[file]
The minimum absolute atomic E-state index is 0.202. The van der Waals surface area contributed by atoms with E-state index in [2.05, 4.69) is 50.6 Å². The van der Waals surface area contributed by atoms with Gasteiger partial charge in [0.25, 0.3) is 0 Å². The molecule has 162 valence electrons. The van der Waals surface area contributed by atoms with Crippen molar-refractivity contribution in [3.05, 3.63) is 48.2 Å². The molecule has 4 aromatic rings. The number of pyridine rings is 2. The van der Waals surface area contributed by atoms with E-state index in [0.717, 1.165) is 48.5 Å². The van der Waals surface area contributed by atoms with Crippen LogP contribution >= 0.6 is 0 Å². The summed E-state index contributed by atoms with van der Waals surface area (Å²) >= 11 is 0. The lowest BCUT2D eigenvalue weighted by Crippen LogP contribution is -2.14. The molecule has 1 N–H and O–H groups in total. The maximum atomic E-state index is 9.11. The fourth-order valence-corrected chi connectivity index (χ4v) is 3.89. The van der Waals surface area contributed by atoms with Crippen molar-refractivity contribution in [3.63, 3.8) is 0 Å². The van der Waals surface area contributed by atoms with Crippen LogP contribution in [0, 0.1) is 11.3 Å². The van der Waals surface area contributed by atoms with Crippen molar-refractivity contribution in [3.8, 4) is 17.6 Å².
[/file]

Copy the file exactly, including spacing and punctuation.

The minimum absolute atomic E-state index is 0.202. The van der Waals surface area contributed by atoms with E-state index in [2.05, 4.69) is 50.6 Å². The van der Waals surface area contributed by atoms with Gasteiger partial charge in [0.25, 0.3) is 0 Å². The molecule has 162 valence electrons. The van der Waals surface area contributed by atoms with Crippen molar-refractivity contribution in [3.05, 3.63) is 48.2 Å². The molecule has 4 aromatic rings. The number of pyridine rings is 2. The van der Waals surface area contributed by atoms with E-state index in [0.717, 1.165) is 48.5 Å². The van der Waals surface area contributed by atoms with Crippen LogP contribution >= 0.6 is 0 Å². The summed E-state index contributed by atoms with van der Waals surface area (Å²) >= 11 is 0. The lowest BCUT2D eigenvalue weighted by Crippen LogP contribution is -2.14. The molecule has 1 N–H and O–H groups in total. The maximum atomic E-state index is 9.11. The fourth-order valence-corrected chi connectivity index (χ4v) is 3.89. The van der Waals surface area contributed by atoms with Crippen molar-refractivity contribution in [3.63, 3.8) is 0 Å². The van der Waals surface area contributed by atoms with Crippen LogP contribution in [0, 0.1) is 11.3 Å². The van der Waals surface area contributed by atoms with Crippen molar-refractivity contribution in [3.8, 4) is 17.6 Å².